Regional Governance for Climate Action
The Institute for Sustainable Communities (ISC) is producing a guidance series on building regional climate resilience. This document explores strategies from 12 regional collaboratives to build or expand governance structures for regional climate action. The report details the benefits of regional governance; “promising practices” for building good governance; the various forms a regional collaborative can take; and how the goals, strategy, and stakeholders can determine the collaborative’s structure and membership.
The report focuses on the significance of membership considerations for a regional collaborative. According to ISC, membership can determine a regional climate collaborative’s success, as it is strongly dependent on having the right governments and other stakeholders involved. Further, local context is the most important consideration for climate collaboratives in determining membership makeup, including social equity priorities, assets at risk, and economic goals.
The report also reviews the benefits of having a legal standing and formalizing the structure of a collaborative to help develop legitimacy and increase the potential for earning authority. Formalizing can take the form of legislation, a charter, or a signed memorandum of understanding.
The passage “Considerations When Choosing a Formal Structure” was developed by Jessica Grannis and Annie Bennett of the Georgetown Climate Center (GCC). Regional collaboratives have three different options for incorporating as a formal entity under the state laws that GCC has reviewed:
1. They can form a regional entity through state statutes authorizing the creation of a regional government entity.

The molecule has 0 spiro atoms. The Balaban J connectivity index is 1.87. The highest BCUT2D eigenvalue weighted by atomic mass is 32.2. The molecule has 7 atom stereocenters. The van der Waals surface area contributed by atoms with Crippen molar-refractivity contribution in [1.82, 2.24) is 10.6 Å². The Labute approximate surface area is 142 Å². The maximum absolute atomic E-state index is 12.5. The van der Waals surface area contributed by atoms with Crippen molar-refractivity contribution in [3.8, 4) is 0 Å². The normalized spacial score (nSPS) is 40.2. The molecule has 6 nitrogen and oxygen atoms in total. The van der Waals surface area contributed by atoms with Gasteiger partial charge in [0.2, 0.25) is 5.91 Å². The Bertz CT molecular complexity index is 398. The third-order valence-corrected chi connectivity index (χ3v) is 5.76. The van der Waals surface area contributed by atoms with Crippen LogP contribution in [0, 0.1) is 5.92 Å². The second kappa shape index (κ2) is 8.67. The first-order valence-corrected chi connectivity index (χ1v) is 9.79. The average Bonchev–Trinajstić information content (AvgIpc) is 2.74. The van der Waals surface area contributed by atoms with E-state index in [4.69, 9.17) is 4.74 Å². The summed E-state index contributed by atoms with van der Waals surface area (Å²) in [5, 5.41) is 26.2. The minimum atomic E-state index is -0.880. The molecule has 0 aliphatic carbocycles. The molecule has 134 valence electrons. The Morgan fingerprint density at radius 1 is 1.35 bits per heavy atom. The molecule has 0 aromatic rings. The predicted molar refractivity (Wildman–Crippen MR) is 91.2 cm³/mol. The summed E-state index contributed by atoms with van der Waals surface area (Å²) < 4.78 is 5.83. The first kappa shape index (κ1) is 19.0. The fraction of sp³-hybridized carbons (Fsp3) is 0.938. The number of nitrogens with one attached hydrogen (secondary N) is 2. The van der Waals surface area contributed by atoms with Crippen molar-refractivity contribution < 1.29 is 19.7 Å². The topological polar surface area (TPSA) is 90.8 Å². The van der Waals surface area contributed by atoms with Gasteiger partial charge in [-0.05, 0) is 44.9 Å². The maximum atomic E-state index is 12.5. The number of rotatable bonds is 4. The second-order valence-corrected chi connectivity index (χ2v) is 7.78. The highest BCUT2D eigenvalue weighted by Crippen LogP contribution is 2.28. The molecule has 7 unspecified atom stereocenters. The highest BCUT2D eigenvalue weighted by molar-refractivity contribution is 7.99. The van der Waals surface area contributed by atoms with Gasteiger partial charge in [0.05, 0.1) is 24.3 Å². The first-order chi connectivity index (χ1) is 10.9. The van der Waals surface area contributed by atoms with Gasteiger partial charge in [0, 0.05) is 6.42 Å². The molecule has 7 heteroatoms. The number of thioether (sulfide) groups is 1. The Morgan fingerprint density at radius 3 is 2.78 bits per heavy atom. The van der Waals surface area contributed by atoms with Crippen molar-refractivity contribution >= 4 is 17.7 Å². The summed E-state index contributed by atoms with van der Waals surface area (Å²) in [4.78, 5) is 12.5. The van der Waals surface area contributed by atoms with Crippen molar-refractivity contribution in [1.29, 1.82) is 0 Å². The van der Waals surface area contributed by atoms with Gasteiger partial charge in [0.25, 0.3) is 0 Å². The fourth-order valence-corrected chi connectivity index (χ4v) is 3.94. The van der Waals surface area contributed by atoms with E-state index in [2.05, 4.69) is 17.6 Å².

2. Some states allow regional entities to form a nonprofit through state statutes.
3. They can continue to operate through fiscal agents (such as an existing regional entity, a nonprofit, or university).
GCC is exploring the implications of these different formation options, and the benefits and drawbacks to each are described.
Three profiles of regional collaboratives are given to illustrate their unique structures including: the Southeast Florida Regional Climate Change Compact, Metro Boston Climate Preparedness Commitment, and Los Angeles Regional Collaborative for Climate Action and Sustainability. The structure, goals, and governance strategies developed by each collaborative depend strongly on the local political context in which they exist.
The report Appendix has “Examples of Operating Procedures from Regional Collaboratives,” which are real-world examples of how existing regional collaboratives have written rules to govern decision-making, membership policies, and general operations.
This report was produced by the Institute for Sustainable Communities with help from Jessica Grannis of the Georgetown Climate Center, as well as Jennifer Jurado, Krista Kline, Axum Teferra, Mariia Zimmerman, David Grosso and Bruce Riordan.
Publication Date: February 5, 2016
Author or Affiliated User:
- Best practice
- Legal Analysis
- Policy analysis/recommendations
February 20, 2019
Nikki Caravelli, Climate Technician at Sierra Climate Adaptation and Mitigation Partnership (Sierra CAMP)
Great if forming a new collaborative or evaluating current collaborative structure.